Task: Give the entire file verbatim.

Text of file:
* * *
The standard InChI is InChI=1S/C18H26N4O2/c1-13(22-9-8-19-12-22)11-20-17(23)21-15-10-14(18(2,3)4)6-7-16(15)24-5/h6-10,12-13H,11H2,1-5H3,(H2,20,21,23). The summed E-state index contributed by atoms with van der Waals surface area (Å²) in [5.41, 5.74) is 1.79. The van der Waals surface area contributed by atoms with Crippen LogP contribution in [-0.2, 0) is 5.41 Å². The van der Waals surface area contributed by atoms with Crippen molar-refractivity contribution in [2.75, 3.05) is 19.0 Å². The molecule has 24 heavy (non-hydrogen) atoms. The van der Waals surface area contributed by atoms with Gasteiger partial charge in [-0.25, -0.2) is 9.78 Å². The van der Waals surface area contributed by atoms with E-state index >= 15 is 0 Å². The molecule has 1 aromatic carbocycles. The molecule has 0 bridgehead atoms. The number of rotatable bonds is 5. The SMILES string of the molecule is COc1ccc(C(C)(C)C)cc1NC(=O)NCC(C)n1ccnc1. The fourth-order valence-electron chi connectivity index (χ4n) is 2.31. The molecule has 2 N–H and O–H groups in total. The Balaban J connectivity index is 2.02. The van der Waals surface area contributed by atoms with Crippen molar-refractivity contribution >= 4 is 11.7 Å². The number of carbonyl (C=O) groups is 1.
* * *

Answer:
The standard InChI is InChI=1S/C18H26N4O2/c1-13(22-9-8-19-12-22)11-20-17(23)21-15-10-14(18(2,3)4)6-7-16(15)24-5/h6-10,12-13H,11H2,1-5H3,(H2,20,21,23). The summed E-state index contributed by atoms with van der Waals surface area (Å²) in [5.41, 5.74) is 1.79. The van der Waals surface area contributed by atoms with Crippen LogP contribution in [-0.2, 0) is 5.41 Å². The van der Waals surface area contributed by atoms with Crippen molar-refractivity contribution in [2.75, 3.05) is 19.0 Å². The molecule has 24 heavy (non-hydrogen) atoms. The van der Waals surface area contributed by atoms with Gasteiger partial charge in [-0.25, -0.2) is 9.78 Å². The van der Waals surface area contributed by atoms with E-state index >= 15 is 0 Å². The molecule has 1 aromatic carbocycles. The molecule has 0 bridgehead atoms. The number of rotatable bonds is 5. The SMILES string of the molecule is COc1ccc(C(C)(C)C)cc1NC(=O)NCC(C)n1ccnc1. The fourth-order valence-electron chi connectivity index (χ4n) is 2.31. The molecule has 2 N–H and O–H groups in total. The Balaban J connectivity index is 2.02. The van der Waals surface area contributed by atoms with Crippen molar-refractivity contribution >= 4 is 11.7 Å². The number of carbonyl (C=O) groups is 1.